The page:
Jamming transition

Granular systems are known to exhibit jamming and undergo a jamming transition which is thought of as a thermodynamic phase transition to a jammed state. The transition is from fluid-like phase to a solid-like phase and it is controlled by temperature, $T$, volume fraction, $\phi$, and shear stress, $\Sigma$. The normal phase diagram of glass transition is in the $\phi ^-T$ plane and it is divided into a jammed state region and unjammed liquid state by a transition line. The phase diagram for granular matter lies in the $\phi^-\Sigma$ plane, and the critical stress curve $\Sigma\left(\phi\right)$ divides the state phase to jammed\unjammed region, which corresponds to granular solids\liquids respectively. For isotropically jammed granular system, when $\phi$ is reduced around a certain point, $J$,the bulk and shear moduli approach 0. The $J$ point corresponds to the critical volume fraction $\phi_c$. Define the distance to point $J$, the critical volume fraction, $\Delta\phi\equiv\phi-\phi_c$. The behavior of granular systems near the $J$ point was empirically found to resemble second-order transition: the bulk modulus shows a power law scaling with $\Delta\phi$ and there are some divergent characteristics lengths when $\Delta\phi$ approaches zero. While $\phi_c$ is constant for an infinite system, for a finite system boundary effects result in a distribution of $\phi_c$ over some range. The Lubachevsky-Stillinger algorithm of jamming allows one to produce simulated jammed granular configurations.

Pattern formation

Excited granular matter is a rich pattern-forming system. Some of the pattern-forming behaviours seen in granular materials are: * The un-mixing or segregation of unlike grains under vibration and flow. An example of this is the so-called Brazil nut effect where Brazil nuts rise to the top of a packet of mixed nuts when shaken. The cause of this effect is that when shaken, granular (and some other) materials move in a circular pattern. some larger materials (Brazil nuts) get stuck while going down the circle and therefore stay on the top. * The formation of structured surface or bulk patterns in vibrated granular layers. These patterns include but are not limited to stripes, squares and hexagons. These patterns are thought to be formed by fundamental excitations of the surface known as oscillons. The formation of ordered volumetric structures in granular materials is known as Granular Crystallisation, and involves a transition from a random packing of particles to an ordered packing such as hexagonal close-packed or body-centred cubic. This is most commonly observed in granular materials with narrow size distributions and uniform grain morphology. * The formation of sand ripples, dunes, and sandsheets Some of the pattern-forming behaviours have been possible to reproduce in computer simulations. There are two main computational approaches to such simulations, time-stepped and event-driven, the former being the most efficient for a higher density of the material and the motions of a lower intensity, and the latter for a lower density of the material and the motions of a higher intensity.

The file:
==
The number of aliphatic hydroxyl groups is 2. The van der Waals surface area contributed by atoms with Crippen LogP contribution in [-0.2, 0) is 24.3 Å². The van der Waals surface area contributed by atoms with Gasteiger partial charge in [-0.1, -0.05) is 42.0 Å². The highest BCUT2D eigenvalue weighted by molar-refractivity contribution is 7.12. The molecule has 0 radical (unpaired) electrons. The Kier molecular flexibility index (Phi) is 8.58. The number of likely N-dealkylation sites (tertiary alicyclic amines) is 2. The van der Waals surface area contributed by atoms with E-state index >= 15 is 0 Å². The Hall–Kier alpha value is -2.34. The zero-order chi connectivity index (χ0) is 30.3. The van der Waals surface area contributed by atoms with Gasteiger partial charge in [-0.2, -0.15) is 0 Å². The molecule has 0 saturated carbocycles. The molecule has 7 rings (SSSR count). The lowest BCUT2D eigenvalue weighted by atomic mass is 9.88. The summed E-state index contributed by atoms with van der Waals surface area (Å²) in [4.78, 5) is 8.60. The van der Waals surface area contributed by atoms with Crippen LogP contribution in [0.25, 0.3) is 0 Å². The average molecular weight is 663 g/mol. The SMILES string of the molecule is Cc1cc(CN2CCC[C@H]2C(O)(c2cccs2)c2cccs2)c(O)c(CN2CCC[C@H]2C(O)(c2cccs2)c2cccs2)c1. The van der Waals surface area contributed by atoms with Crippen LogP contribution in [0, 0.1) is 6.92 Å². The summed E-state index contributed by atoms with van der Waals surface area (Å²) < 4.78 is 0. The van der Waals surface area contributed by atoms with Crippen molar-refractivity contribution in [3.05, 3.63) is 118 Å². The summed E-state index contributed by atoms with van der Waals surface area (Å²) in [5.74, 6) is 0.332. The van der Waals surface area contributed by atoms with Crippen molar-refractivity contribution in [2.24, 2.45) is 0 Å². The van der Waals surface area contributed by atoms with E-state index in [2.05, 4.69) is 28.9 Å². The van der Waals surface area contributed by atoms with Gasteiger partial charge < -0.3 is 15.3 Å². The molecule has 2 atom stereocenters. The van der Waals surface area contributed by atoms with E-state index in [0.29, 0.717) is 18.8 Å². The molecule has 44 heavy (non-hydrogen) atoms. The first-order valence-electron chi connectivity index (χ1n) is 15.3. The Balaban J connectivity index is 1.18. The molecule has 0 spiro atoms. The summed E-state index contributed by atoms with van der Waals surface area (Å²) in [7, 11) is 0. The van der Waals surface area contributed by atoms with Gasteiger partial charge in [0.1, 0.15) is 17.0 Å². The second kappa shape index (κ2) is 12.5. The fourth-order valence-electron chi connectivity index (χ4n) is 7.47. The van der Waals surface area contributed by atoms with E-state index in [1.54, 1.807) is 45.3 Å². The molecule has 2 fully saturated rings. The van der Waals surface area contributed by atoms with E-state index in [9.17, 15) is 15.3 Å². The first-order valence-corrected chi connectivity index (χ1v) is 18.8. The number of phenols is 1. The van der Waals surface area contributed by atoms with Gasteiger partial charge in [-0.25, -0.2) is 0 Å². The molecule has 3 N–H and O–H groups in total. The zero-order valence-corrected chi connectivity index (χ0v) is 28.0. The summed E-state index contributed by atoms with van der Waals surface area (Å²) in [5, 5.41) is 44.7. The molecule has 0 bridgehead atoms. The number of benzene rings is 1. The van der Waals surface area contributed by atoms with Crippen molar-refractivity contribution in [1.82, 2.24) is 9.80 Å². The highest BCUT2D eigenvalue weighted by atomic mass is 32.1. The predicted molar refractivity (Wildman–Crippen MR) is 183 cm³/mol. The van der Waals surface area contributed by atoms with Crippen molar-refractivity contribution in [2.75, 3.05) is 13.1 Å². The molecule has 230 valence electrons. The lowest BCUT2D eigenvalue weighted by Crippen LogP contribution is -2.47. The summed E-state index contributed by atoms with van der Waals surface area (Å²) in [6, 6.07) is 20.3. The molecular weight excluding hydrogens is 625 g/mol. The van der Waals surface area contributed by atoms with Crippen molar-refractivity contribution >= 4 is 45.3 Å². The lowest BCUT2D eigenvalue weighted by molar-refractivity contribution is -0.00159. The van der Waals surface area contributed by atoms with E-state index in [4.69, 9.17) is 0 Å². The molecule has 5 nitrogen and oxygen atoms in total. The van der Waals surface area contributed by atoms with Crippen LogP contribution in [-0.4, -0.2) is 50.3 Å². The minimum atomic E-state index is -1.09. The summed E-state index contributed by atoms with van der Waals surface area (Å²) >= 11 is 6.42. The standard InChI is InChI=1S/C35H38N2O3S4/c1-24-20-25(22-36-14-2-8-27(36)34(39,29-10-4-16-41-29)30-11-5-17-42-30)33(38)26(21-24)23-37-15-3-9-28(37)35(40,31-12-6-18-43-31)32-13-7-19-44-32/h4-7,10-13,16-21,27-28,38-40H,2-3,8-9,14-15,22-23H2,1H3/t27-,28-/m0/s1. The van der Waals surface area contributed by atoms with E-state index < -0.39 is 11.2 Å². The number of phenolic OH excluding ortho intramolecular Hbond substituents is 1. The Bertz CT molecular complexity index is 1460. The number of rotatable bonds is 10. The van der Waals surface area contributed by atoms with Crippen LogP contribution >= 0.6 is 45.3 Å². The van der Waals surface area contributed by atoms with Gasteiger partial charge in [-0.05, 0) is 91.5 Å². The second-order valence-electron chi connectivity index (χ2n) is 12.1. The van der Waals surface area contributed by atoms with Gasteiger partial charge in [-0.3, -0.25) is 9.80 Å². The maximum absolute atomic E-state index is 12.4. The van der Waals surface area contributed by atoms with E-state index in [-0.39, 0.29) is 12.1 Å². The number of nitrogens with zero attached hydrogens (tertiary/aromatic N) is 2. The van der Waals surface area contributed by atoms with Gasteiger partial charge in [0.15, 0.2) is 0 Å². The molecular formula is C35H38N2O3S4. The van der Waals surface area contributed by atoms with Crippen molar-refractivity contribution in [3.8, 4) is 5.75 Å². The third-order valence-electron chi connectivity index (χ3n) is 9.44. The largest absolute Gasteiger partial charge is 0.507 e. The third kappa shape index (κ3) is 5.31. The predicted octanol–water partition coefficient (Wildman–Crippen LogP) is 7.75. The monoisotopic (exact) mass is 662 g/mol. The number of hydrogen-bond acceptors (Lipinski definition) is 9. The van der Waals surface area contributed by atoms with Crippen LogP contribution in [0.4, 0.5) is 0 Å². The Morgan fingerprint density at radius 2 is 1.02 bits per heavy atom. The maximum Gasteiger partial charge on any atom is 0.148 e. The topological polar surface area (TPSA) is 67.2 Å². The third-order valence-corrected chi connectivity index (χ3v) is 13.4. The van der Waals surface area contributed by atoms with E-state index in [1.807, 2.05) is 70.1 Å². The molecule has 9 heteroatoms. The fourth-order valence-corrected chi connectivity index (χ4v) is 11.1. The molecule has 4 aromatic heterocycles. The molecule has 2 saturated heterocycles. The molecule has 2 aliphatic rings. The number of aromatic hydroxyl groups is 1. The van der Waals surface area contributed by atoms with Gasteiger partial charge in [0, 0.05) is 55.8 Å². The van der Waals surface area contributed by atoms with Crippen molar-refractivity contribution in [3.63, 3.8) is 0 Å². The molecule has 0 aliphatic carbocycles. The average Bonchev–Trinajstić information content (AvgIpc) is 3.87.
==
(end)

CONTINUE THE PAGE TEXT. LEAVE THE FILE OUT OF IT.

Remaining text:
Acoustic effects

Some beach sands, such as those of the aptly named Squeaky Beach, exhibit squeaking when walked upon. Some desert dunes are known to exhibit booming during avalanching or when their surface is otherwise disturbed. Granular materials discharged from silos produce loud acoustic emissions in a process known as silo honking.

Granulation

Granulation is the act or process in which primary powder particles are made to adhere to form larger, multiparticle entities called ''granules.''

Crystallization

When water is cooled sufficiently slowly, the randomly positioned molecules rearrange and ice crystallites emerge and grow. Unlike removing energy by cooling, crystallization in granular material can be achieved by external driving. Crystallites have been observed to form and grow in periodically sheared granular matter, where, in contrast to molecular systems, the positions of the individual particles can be tracked in the experiment. Computer simulations for a system of spherical grains reveal that homogeneous crystallization emerges at a volume fraction $\phi = 0.646 \pm 0.001$. The computer simulations identify the minimal ingredients necessary for granular crystallization. In particular, gravity and friction are not necessary.

Computational modeling of granular materials

Several methods are available for modeling of granular materials. Most of these methods consist of the statistical methods by which various statistical properties, derived from either point data or an image, are extracted and used to generate stochastic models of the granular medium. A recent and comprehensive review of such methods is available i
Tahmasebi and other (2017)
Another alternative for building a pack of granular particles that recently has bee
presented
is based on the level-set algorithm by which the real shape of the particle can be captured and reproduced through the extracted statistics for particles' morphology.

* Aggregate (composite) * Fragile matter * Random close pack * Soil liquefaction * Metal powder * Particulates * Paste (rheology)

References